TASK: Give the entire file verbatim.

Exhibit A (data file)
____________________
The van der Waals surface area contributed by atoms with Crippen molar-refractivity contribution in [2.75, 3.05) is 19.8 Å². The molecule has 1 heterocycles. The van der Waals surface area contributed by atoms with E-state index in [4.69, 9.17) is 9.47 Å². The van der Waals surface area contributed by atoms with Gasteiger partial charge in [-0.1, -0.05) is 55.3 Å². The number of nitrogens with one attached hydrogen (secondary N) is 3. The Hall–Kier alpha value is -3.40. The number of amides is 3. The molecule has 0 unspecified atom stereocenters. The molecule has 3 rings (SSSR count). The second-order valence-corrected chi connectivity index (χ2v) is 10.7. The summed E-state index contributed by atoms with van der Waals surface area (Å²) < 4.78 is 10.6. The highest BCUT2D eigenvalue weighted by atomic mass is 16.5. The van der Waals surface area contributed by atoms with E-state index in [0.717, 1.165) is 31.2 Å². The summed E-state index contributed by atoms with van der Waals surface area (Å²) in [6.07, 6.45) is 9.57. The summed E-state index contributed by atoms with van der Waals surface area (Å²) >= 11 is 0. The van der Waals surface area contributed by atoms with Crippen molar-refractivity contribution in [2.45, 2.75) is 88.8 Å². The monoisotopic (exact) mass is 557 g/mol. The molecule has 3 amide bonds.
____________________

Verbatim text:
The van der Waals surface area contributed by atoms with Crippen molar-refractivity contribution in [2.75, 3.05) is 19.8 Å². The molecule has 1 heterocycles. The van der Waals surface area contributed by atoms with E-state index in [4.69, 9.17) is 9.47 Å². The van der Waals surface area contributed by atoms with Gasteiger partial charge in [-0.1, -0.05) is 55.3 Å². The number of nitrogens with one attached hydrogen (secondary N) is 3. The Hall–Kier alpha value is -3.40. The number of amides is 3. The molecule has 0 unspecified atom stereocenters. The molecule has 3 rings (SSSR count). The second-order valence-corrected chi connectivity index (χ2v) is 10.7. The summed E-state index contributed by atoms with van der Waals surface area (Å²) < 4.78 is 10.6. The highest BCUT2D eigenvalue weighted by atomic mass is 16.5. The van der Waals surface area contributed by atoms with E-state index in [0.717, 1.165) is 31.2 Å². The summed E-state index contributed by atoms with van der Waals surface area (Å²) in [6.07, 6.45) is 9.57. The summed E-state index contributed by atoms with van der Waals surface area (Å²) >= 11 is 0. The van der Waals surface area contributed by atoms with Crippen molar-refractivity contribution in [2.45, 2.75) is 88.8 Å². The monoisotopic (exact) mass is 557 g/mol. The molecule has 3 amide bonds.